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Friday, May 12, 2017

Brexit set to hit the pound in our pocket

We have not yet left the EU so it is impossible to assess the full impact of Brexit as yet, but the ramifications of the decision we took last June are starting to feed through the system. In particular they are starting to hit our cost of living.

That was certainly the message of the Governor of the Bank of England yesterday, who warned that the impact of Brexit will contribute to a dramatic drop in real-terms pay this year with average workers due to be left hundreds of pounds out of pocket.

As the Independent reports, Mark Carney predicted that Inflation is set to be higher than pay growth, marking the first year since 2013 that workers have been hit by a real-terms cut in take-home pay. It makes the Prime Minister's determination to deliver a hard Brexit appear to be even more reckless:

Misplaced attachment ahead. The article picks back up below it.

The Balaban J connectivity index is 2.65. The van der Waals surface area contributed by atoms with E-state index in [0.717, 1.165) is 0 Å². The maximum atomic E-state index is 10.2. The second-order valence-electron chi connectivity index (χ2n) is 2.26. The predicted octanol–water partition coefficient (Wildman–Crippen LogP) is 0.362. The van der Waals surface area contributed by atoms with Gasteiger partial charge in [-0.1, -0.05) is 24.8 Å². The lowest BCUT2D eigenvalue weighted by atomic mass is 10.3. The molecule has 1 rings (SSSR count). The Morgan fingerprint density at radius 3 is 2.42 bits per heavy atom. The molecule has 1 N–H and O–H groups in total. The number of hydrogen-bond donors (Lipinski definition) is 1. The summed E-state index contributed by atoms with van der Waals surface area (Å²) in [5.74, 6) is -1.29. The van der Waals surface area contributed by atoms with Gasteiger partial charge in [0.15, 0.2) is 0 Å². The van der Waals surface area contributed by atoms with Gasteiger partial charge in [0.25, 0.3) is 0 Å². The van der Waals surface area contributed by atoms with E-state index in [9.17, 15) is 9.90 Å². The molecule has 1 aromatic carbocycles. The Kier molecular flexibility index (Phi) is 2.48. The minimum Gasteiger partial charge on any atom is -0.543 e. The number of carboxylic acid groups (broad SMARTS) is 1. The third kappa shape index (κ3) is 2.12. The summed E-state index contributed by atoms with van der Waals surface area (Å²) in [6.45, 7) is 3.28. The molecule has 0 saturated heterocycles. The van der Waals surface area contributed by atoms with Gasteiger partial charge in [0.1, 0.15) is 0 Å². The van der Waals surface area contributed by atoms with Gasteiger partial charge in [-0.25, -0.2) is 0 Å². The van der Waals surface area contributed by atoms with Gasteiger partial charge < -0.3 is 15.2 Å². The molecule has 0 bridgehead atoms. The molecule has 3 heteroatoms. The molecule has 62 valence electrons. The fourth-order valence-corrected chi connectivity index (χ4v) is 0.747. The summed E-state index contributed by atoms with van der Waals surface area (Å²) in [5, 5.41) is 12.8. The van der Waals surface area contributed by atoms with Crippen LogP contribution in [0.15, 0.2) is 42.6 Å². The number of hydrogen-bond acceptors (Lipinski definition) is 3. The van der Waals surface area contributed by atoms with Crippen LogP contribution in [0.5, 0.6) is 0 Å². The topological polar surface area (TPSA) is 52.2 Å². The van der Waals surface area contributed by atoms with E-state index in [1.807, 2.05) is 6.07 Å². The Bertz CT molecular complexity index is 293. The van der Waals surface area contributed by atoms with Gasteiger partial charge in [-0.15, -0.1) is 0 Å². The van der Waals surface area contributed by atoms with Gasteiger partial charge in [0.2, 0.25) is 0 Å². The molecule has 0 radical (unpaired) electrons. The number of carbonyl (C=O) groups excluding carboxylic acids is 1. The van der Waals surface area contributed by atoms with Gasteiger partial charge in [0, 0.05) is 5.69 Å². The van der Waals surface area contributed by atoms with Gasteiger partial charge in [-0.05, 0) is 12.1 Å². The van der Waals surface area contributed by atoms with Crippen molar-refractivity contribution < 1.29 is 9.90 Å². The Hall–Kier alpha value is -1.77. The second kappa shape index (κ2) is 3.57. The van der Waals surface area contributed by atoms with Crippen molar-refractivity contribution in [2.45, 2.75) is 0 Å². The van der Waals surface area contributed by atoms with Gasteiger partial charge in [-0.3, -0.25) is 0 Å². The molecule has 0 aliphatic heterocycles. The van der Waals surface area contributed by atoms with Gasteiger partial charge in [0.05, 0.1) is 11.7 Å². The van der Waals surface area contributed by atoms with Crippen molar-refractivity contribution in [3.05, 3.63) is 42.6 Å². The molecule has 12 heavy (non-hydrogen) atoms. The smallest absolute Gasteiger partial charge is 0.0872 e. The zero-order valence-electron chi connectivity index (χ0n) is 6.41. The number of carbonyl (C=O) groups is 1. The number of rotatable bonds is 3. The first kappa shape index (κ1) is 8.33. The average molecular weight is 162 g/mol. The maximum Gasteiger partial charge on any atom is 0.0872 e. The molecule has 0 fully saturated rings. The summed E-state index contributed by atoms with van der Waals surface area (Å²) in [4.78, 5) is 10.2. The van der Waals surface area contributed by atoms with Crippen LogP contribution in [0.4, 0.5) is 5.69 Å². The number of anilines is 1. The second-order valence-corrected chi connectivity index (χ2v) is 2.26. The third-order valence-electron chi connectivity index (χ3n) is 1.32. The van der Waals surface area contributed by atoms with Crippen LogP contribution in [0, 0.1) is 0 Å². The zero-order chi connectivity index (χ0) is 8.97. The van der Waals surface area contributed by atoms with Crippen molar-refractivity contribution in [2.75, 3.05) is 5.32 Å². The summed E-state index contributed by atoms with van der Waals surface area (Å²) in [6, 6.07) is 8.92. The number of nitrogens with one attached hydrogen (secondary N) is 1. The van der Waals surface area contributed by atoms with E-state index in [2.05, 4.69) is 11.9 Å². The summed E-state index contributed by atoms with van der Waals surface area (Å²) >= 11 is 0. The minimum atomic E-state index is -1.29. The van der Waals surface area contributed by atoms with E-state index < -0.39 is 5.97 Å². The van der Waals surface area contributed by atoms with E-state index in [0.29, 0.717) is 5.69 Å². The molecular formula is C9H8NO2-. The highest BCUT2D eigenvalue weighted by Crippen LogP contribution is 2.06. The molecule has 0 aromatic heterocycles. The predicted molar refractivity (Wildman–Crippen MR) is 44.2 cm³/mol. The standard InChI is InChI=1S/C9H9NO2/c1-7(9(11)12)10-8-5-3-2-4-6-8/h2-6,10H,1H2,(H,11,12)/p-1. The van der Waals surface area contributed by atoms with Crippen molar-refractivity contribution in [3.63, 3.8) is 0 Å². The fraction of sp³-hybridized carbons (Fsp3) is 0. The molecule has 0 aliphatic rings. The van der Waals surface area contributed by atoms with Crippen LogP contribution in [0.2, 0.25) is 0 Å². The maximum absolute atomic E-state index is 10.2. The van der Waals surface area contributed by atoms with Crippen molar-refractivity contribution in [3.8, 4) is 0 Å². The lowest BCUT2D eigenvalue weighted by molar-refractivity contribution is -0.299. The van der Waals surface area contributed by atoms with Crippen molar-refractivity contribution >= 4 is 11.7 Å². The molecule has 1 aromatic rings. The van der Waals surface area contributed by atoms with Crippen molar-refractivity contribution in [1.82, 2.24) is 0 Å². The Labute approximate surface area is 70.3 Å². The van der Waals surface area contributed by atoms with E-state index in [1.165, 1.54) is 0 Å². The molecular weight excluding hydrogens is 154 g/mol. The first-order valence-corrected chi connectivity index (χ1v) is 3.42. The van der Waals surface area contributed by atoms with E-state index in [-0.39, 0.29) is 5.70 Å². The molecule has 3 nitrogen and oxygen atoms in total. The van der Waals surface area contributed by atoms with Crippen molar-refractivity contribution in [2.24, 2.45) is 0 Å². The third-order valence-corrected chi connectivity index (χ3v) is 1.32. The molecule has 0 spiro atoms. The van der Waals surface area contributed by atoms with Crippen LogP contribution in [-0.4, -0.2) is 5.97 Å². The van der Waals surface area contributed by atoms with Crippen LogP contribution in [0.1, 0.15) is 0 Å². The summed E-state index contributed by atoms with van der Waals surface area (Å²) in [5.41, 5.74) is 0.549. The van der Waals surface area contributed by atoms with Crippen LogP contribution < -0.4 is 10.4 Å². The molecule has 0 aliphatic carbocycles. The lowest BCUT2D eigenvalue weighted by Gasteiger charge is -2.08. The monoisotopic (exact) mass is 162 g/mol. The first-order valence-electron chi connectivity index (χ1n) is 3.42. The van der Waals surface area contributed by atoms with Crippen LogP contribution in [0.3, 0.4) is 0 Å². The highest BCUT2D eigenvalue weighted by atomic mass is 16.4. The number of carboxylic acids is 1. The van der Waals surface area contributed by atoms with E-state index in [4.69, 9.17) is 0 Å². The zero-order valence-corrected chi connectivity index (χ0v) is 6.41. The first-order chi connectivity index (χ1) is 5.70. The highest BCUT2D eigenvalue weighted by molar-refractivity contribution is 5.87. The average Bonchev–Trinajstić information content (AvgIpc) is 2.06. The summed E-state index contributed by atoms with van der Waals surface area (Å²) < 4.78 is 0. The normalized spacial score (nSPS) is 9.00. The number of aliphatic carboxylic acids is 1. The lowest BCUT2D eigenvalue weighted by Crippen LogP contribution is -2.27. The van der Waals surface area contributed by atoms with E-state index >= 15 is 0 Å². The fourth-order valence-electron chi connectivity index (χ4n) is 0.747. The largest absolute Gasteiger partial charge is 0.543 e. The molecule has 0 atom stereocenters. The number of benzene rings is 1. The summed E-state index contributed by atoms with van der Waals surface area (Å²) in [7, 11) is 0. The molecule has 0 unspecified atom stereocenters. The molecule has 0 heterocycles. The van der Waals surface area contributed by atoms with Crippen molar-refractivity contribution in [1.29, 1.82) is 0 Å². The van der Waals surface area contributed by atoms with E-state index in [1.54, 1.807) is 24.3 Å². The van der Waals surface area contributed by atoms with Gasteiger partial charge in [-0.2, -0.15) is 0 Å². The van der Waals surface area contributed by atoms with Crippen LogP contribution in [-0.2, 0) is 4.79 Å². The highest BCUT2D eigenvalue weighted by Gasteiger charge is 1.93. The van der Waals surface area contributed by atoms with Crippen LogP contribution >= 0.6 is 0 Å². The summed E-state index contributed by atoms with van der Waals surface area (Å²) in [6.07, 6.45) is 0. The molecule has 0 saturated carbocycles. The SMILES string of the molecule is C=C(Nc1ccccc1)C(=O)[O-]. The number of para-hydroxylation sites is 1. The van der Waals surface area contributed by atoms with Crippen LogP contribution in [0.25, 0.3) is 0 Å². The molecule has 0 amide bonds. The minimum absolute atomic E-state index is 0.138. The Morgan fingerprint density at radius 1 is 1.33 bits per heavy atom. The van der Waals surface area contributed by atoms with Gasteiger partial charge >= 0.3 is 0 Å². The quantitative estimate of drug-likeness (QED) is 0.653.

The warning by Mark Carney follows controversy over rising energy bills and inflation-busting increases in council tax that have already hit household budgets ahead of the 8 June general election:

At the Bank’s press conference, Mr Carney said the squeeze in real incomes was “not all because of Brexit”, because pay growth had been weak for several years.

But he said wages were falling partly because firms are worried about trading prospects outside the EU, causing them to offer “more modest pay settlements”.

The alarm over family incomes was sparked by the Bank forecasting that average weekly earnings will rise by just 2 per cent in 2017 – way down on the 3 per cent it expected in February.

At the same time, it said it now expected that inflation will hit 2.7 per cent this year, rather than 2.4 per cent.

The real question is how this will hit people's voting intentions and their perception of Brexit. It is now more important than ever that we get the final say on whatever deal is negotiated.
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